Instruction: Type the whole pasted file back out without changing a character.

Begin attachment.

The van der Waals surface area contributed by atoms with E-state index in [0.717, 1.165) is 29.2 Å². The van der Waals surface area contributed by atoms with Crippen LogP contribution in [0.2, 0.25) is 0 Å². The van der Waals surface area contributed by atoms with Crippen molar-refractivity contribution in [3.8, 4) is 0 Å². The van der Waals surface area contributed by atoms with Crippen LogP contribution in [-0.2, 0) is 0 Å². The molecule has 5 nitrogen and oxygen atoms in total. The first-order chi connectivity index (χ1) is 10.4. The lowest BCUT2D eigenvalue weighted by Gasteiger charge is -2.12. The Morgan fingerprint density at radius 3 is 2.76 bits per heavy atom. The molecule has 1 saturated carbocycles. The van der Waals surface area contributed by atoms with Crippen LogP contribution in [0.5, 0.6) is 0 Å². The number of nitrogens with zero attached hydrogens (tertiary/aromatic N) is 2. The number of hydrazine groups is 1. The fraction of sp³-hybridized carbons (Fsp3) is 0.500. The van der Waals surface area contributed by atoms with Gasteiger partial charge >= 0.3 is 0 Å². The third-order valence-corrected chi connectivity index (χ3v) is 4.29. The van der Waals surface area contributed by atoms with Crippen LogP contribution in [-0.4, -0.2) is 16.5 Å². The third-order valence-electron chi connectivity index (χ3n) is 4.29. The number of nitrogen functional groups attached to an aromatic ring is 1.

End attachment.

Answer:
The van der Waals surface area contributed by atoms with E-state index in [0.717, 1.165) is 29.2 Å². The van der Waals surface area contributed by atoms with Crippen LogP contribution in [0.2, 0.25) is 0 Å². The van der Waals surface area contributed by atoms with Crippen molar-refractivity contribution in [3.8, 4) is 0 Å². The van der Waals surface area contributed by atoms with Crippen LogP contribution in [-0.2, 0) is 0 Å². The molecule has 5 nitrogen and oxygen atoms in total. The first-order chi connectivity index (χ1) is 10.4. The lowest BCUT2D eigenvalue weighted by Gasteiger charge is -2.12. The Morgan fingerprint density at radius 3 is 2.76 bits per heavy atom. The molecule has 1 saturated carbocycles. The van der Waals surface area contributed by atoms with Crippen LogP contribution in [0.5, 0.6) is 0 Å². The number of nitrogens with zero attached hydrogens (tertiary/aromatic N) is 2. The number of hydrazine groups is 1. The fraction of sp³-hybridized carbons (Fsp3) is 0.500. The van der Waals surface area contributed by atoms with Gasteiger partial charge >= 0.3 is 0 Å². The third-order valence-corrected chi connectivity index (χ3v) is 4.29. The van der Waals surface area contributed by atoms with Crippen LogP contribution in [-0.4, -0.2) is 16.5 Å². The third-order valence-electron chi connectivity index (χ3n) is 4.29. The number of nitrogen functional groups attached to an aromatic ring is 1.